Ok, so you’ll use the Zoom H4n (or one of its more expensive siblings) to handle the recording. But let’s talk external microphones.
Notice I didn’t write cheap microphone. Nor is headset listed here. Neither, you’ll notice, is phone. You need a professional microphone to record your audiobook. And yes, that’s going to cost you money. And yes again, the Zoom H4n has a built in mic. But you may want a different one.
Side note: I don’t engage in the never-ending condenser vs dynamic microphone war. Or the Mac vs. PC war. Or the Chevy vs. Ford war. Or any war. Make love, not war. Or at least audiobooks, not war. If you’re ignorant of this war, do everything in your power to stay that way.
For the money and quality, I find myself turning to the Shure SM58 microphone time and time again. It’s even more indestructible than the Zoom H4n, which is one reason why it’s the go-to house mic for most bars, clubs, and other live music venues. (The other reason is that there are seriously great components inside!)
I get a little grief from my podcasting and audiobook recording friends when I make that suggestion. They all tell me the same thing: “That mic was designed to pick up a singer’s vocals.” How they fail to see the irony of their statement is beyond me. Anyhow, it’s a solid mic. I carry two.
The AudioTechnica AT2020 is another popular option. I’ve used it. It works. I like how my voice sounds on the SM58 better.
If you’re ignoring my advice about buying an independent recording device and are dead set on using your computer, you’re on a different path. Both the Blue Yeti and the Rode Podcaster are excellent USB microphones with excellent components. You’ll sound good. But you’re risking recording on a computer. I’ve beat that dead horse enough. YMMV.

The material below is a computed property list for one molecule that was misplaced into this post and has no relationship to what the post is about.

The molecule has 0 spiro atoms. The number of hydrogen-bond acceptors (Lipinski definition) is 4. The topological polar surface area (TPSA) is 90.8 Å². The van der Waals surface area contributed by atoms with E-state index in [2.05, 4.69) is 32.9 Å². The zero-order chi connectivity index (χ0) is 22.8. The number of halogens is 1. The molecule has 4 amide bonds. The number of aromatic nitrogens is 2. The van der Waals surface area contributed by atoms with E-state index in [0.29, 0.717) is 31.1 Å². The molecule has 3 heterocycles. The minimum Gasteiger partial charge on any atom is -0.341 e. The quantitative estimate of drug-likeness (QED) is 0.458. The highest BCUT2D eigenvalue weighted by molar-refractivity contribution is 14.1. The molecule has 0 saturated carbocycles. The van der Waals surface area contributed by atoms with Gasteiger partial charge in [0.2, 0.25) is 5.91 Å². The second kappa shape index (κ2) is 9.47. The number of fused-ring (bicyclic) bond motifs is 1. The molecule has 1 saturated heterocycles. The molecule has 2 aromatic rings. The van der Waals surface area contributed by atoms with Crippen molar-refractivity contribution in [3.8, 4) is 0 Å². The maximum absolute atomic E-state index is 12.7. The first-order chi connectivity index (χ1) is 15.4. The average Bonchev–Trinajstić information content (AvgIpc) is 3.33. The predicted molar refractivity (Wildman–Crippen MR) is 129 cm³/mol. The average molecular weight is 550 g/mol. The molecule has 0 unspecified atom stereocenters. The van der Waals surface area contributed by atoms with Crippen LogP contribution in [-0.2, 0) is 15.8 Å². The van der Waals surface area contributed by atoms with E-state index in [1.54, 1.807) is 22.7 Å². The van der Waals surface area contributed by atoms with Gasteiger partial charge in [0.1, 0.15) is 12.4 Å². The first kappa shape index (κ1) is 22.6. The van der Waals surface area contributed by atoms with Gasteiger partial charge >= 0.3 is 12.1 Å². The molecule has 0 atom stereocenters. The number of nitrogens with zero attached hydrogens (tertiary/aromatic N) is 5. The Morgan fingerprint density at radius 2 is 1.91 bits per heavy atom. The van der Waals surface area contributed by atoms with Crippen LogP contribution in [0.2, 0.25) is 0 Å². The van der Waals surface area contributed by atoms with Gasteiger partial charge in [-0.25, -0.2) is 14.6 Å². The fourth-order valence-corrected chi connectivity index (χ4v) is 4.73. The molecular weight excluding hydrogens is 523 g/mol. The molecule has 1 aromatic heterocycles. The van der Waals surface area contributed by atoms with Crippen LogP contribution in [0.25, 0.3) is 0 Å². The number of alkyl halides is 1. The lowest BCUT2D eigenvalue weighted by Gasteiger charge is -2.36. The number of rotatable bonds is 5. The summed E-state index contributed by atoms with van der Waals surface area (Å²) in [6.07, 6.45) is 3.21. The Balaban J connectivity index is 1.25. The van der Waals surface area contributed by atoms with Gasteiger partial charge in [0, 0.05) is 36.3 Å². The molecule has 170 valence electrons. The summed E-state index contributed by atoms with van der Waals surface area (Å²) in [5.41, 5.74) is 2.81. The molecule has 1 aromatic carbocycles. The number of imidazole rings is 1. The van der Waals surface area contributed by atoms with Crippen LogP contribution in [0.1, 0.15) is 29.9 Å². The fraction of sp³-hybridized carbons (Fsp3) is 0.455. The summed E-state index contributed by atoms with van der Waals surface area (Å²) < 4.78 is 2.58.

Whichever mic you choose, you’re probably going to want/need some accessories. If you go with one of the XLR mics and the Zoom, you’ll need a mic cable to connect the two together. Get a 6-foot XLR cable. They’re cheap and anything longer is just going to get tangled up, ran over, or add to the clutter and then annoy whoever you share your life with. You’ll probably want some sort of mic stand and something to hold the pages of your book. I’ve never used one, but something like this looks nifty to me. And a pop filter to keep your breath and exploding “P” sounds (plosives) to a minimum would help.
(Relatively) Quiet Place
Unless you invest in a sound isolation booth (or luck into a free one like some people), you’re going to have to accept some level of noise when you record. You can get rid of a lot of the ambient noise by turning off the air conditioning and unplugging the refrigerator… but you’re still going to have sound reflection, which negatively (to varying degrees) impacts your recording.
Enter the sound shield, a deceptively simple, low-tech solution. Some look like egg crates stuffed with foam. Some look like radar arrays lined with foam. Some look like panels you’d find in an office. I’ve never owned one, and can’t make a personal recommendation. I’ve used many, and they sure are nice. But before you spend the cash, try these possible solutions:
- Record in the closet. No, really. All those clothes hanging up make for a great sound baffle. Test it the next time you’re in there.
- Get under a blanket. If you can figure out how to avoid the problems of excess heat and a lack of light, this can work.
- Invest in tapestries. Big curtains. Hanging, puffy wall decorations. Anything that will absorb the sound on impact will help.